SLAS is a global community of more than 19,000 scientists—from academia, government and industry—collectively focused on leveraging the power of technology to achieve scientific objectives. We consider a primary part of our mission to unite great minds in science and technology for the advancement of all research.
The Evolution of a New Generation of Scientific Thought Leaders
In early 2009, the Society for Biomolecular Sciences (SBS) and the Association for Laboratory Automation (ALA) began discussing ways the organizations could work together to further their respective and similar missions. These discussions led SBS and ALA to recognize that coordinating programs and activities offered many significant advantages. Accordingly, SBS and ALA assigned a task force of eight experienced volunteer leaders, four from SBS and four from ALA, to explore options and determine the viability of an SBS-ALA amalgamation and, if viable, to define its appropriate structure. The task force unanimously concluded that both SBS and ALA could be strengthened by merging into a new entity that advanced their common missions and goals while respecting and protecting the unique individual histories and identities of SBS and ALA.
Rationale (1 + 1 = 3)
Members of the SBS and ALA Boards of Directors agreed that merging the organizations would significantly advance the organizations' respective goals and, thereby, benefit individual members of both organizations and the public at large, expanding opportunities and strength by:
As part of SBS and ALA's investigation regarding the viability of consolidation, each organization conducted a thorough due diligence review of the other. Following the completion of these reviews, both organizations agreed that the idea of a merger was both viable and attractive. After that, a formal Plan and Agreement of Merger was developed outlining the terms and conditions of such a merger for consideration by the boards of directors of both organizations.
Agreement and Recommendation
In January 2010, comprehensive plans were presented and discussed by both boards of directors. After the boards of directors provided input and made revisions, a final Plan and Agreement of Merger was adopted by both boards via separate resolutions with recommendations that the plan be presented to the SBS and ALA memberships for a vote.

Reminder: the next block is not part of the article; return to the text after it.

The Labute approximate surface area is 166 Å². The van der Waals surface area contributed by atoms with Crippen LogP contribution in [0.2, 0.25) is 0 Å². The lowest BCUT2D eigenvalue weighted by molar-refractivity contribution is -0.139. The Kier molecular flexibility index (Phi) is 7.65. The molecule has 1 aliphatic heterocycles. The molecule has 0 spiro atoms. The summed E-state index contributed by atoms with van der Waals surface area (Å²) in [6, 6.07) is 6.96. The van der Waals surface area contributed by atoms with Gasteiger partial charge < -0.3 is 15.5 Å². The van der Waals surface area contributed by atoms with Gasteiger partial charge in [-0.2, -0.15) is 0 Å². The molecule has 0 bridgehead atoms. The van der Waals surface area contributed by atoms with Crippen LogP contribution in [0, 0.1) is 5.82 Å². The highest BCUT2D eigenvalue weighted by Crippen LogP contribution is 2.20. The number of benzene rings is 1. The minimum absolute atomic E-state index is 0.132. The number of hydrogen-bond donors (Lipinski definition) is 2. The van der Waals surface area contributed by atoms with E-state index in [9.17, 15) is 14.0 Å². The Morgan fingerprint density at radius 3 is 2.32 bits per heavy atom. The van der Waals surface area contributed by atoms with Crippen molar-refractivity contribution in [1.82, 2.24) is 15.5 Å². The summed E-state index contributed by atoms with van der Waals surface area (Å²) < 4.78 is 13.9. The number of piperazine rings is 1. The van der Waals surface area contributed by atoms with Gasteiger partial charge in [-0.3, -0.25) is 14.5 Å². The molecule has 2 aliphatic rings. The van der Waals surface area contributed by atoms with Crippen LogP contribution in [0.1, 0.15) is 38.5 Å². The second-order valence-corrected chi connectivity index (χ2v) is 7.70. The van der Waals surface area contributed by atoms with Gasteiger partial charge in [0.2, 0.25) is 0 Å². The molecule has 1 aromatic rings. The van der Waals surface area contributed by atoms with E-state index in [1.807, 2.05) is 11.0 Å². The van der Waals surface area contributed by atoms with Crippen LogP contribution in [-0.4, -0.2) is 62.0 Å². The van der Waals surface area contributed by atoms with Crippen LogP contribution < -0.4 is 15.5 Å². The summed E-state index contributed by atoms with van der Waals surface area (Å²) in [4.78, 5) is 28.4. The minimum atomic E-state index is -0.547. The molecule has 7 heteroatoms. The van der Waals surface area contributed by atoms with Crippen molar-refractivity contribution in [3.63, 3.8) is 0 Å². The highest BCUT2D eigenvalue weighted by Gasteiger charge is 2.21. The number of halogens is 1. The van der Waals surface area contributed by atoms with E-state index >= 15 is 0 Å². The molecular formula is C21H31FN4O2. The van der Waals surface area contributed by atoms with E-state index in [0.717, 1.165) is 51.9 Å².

As of May 5, 2010, both memberships officially authorized the merger with more than 95% of the votes cast in favor of the plan. The inspectors for the proxy voting process reported that SBS and ALA exceeded quorum requirements by 124% and 218%, respectively, and certified the results as valid. The SBS Inspector was the law firm of Pillsbury Winthrop Shaw Pittman of Washington, DC. The ALA Inspector was the law firm of Gaido & Fintzen of Chicago, IL.
About the Name
The name Society for Laboratory Automation and Screening (SLAS) is inspired by its origins: the union of two respected and established organizations, the Society for Biomolecular Sciences (SBS) and the Association for Laboratory Automation (ALA).
SLAS serves a global community of life sciences research and development (R &D) professionals from academia, government and industry through education, information and unique access. SLAS provides the gateway for these scientists, researchers, engineers and technology providers to stay on top of innovative breakthroughs in scientific technology, and to work together to achieve objectives for themselves, their organizations and the industry as a whole.
Our corporate tagline, Come Transform Research, conveys the SLAS brand essence as a mission-driven organization that unites a global community dedicated to advancing science and research through the use of technology.
SLAS is an Illinois not-for-profit corporation formed on January 12, 2010. It is organized and operated exclusively for charitable, educational, and scientific purposes as defined by Internal Revenue Code Section ("IRC") 501(c) (3). In particular, SLAS's exempt purpose is to advance laboratory science and technology through education, scientific research, and to serve as a public forum for the exchange of information related to laboratory science and technology.
SLAS is a global organization that exists to provide forums for education and information exchange to encourage the study of, and improve the science and practice of, laboratory automation and screening.
SLAS has been deemed a tax exempt organization under section 501 (c) (3) of the United States Internal Revenue Code. Contributions or gifts to SLAS are tax deductible as charitable under section 170 of the Internal Revenue Code. SLAS is also qualified to receive tax deductible bequests, devisees, transfers or gifts under section 2055, 2106 or 2522 of the Code. A copy of the IRS letter verifying 501 (c) (3) status for SLAS can be found here.
SLAS believes it is important to make information about its operations, including its governance, finances, programs, and activities widely available to the public. Toward this end SLAS makes the following document available: